Business cards are useful not just for networking but also for adding a personal touch to your marketing endeavors. There’s just one problem: the design of business cards can get pretty boring. Get new ideas on how to create your own business card while avoiding some common mistakes:

Small font size 

Unreadable typography is another typical mistake when it comes to business card design. If you need to use a magnifying lens to read the text on your business card, you should likely increase it. Although having a small font allows you to put more information into your card, it won’t matter if your reader can’t read it. Many people, particularly older businesspeople, result in poor eyesight. Use a font size of at least 7-8 pt and leave some breathing area around your content to make it easier to read.

Color contrast 

Another problem with readability, this time with color. It may be difficult for some people to read your font if it is too close to the color of your background. This is especially true for persons who are colorblind. As a result, contrast should be taken into account. As a general rule, attempt to build your business card on a narrow color palette that complements your company’s colors. To make it easier to read, use dark colored writing on a light background.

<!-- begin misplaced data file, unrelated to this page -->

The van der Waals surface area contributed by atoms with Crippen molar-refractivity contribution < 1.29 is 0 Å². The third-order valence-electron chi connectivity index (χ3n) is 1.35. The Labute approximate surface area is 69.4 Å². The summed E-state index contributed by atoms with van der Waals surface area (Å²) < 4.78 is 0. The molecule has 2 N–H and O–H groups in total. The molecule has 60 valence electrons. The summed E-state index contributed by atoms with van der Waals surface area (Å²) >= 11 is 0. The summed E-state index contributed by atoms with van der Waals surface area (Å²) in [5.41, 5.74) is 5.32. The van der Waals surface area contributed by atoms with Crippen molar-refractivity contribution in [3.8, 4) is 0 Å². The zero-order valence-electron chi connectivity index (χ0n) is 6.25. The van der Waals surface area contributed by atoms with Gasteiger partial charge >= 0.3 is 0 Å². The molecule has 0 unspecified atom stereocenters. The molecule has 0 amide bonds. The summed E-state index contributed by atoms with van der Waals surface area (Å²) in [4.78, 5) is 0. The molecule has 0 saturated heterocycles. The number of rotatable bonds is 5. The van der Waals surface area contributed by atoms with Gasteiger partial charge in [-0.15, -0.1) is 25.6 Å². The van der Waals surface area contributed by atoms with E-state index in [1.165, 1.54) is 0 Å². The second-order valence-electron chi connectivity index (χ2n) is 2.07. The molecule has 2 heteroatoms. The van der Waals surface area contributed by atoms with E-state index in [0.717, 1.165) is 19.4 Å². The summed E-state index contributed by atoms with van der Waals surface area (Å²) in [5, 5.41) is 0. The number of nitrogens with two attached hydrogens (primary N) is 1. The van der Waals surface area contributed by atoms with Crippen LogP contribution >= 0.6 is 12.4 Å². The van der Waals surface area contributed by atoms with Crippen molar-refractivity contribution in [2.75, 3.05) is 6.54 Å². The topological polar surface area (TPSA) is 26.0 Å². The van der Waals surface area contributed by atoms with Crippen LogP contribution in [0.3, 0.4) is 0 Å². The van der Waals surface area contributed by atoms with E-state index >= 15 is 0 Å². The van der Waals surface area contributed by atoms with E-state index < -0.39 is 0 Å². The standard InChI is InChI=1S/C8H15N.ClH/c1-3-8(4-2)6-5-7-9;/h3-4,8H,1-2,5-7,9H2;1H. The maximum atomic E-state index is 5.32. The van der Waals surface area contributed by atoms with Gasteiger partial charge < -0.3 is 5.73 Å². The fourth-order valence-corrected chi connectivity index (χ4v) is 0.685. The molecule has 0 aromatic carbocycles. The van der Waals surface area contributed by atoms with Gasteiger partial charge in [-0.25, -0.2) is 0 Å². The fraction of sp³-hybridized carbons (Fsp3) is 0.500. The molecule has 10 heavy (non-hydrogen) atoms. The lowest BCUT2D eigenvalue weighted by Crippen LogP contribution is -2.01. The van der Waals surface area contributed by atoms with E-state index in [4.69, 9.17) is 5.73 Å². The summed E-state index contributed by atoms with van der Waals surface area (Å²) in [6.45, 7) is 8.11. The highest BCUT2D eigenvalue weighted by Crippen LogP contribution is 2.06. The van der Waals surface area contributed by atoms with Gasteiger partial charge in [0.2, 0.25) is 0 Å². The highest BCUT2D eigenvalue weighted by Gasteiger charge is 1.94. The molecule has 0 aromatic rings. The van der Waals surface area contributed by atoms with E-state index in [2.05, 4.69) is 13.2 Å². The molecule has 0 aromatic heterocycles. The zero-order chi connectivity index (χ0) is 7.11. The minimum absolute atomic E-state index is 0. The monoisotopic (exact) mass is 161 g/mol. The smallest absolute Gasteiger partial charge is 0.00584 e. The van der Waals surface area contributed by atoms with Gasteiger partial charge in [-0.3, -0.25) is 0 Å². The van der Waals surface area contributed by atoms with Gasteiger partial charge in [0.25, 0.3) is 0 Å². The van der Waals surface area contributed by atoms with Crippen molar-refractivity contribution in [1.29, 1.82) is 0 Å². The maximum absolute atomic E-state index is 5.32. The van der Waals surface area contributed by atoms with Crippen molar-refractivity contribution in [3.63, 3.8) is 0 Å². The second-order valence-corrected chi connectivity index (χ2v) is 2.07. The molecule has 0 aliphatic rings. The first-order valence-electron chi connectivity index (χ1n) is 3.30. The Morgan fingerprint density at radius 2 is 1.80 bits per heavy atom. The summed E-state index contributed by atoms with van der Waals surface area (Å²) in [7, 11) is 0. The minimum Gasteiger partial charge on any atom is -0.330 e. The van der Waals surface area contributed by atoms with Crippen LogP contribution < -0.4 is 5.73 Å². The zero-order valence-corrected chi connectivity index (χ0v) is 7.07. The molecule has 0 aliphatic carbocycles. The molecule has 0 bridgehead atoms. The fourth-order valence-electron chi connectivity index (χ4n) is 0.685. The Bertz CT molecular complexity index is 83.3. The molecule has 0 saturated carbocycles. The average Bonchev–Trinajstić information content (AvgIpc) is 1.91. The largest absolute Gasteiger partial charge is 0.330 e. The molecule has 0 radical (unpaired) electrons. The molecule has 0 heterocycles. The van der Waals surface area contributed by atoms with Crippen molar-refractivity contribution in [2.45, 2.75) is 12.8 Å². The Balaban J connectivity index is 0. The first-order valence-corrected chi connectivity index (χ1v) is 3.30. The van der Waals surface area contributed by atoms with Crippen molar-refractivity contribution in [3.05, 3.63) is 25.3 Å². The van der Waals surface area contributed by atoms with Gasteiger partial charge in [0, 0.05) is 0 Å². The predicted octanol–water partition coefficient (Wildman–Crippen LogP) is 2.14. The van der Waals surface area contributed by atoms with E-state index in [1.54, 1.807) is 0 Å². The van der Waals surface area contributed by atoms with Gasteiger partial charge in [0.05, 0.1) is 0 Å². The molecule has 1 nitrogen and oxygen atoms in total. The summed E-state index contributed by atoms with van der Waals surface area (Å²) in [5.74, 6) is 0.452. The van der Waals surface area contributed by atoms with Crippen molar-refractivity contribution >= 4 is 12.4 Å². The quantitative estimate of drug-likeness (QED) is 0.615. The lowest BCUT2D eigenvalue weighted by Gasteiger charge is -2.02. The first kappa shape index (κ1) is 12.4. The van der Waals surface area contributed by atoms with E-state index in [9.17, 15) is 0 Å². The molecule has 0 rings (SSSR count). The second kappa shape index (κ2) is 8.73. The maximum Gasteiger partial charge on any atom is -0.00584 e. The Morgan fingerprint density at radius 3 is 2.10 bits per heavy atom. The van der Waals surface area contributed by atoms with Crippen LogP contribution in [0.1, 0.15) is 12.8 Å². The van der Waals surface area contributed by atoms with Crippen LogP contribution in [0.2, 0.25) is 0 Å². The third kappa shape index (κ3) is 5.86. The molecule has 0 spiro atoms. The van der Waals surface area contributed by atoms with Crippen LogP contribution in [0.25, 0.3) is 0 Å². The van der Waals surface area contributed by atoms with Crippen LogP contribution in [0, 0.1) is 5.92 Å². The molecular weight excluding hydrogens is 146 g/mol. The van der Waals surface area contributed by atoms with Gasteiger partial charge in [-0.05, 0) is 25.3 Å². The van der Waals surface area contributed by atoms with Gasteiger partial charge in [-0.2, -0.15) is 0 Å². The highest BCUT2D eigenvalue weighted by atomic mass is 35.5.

Giving too much information

It’s critical to put as much information about your company as possible on your business card. However, because your business card is small, you have a limited amount of room. If you put too much information on your card, you may have to reduce the font size, reducing legibility, or clutter the card, risking a negative layout design.

No unique selling proposition 

You don’t want your receiver to look at your card and wonder, ”Who is this again?” after a few days. To make your card stand out, you can choose a bizarre shape or a bright and vivid design. But the truth is that you swapped business cards with your potential business partner. What you actually do, not flashy designs, is what makes you relevant to your recipient. Put your brand promise—that one reason why your recipient should do business with you—in the first sentence.

Lack of white space 

The empty space around your text or visuals is known as white space. It’s also a crucial part of the design of your business card. In order to add focus and emphasis to what you’ve written, there should be a balance between your text or pictures (positive space) and the space around it (white space). It’s fine if your card has some blank space. Don’t feel obligated to include other features or information on your card. After all, one of the primary functions of a business card is to make your contact information easily accessible. Effective use of white space helps do just that.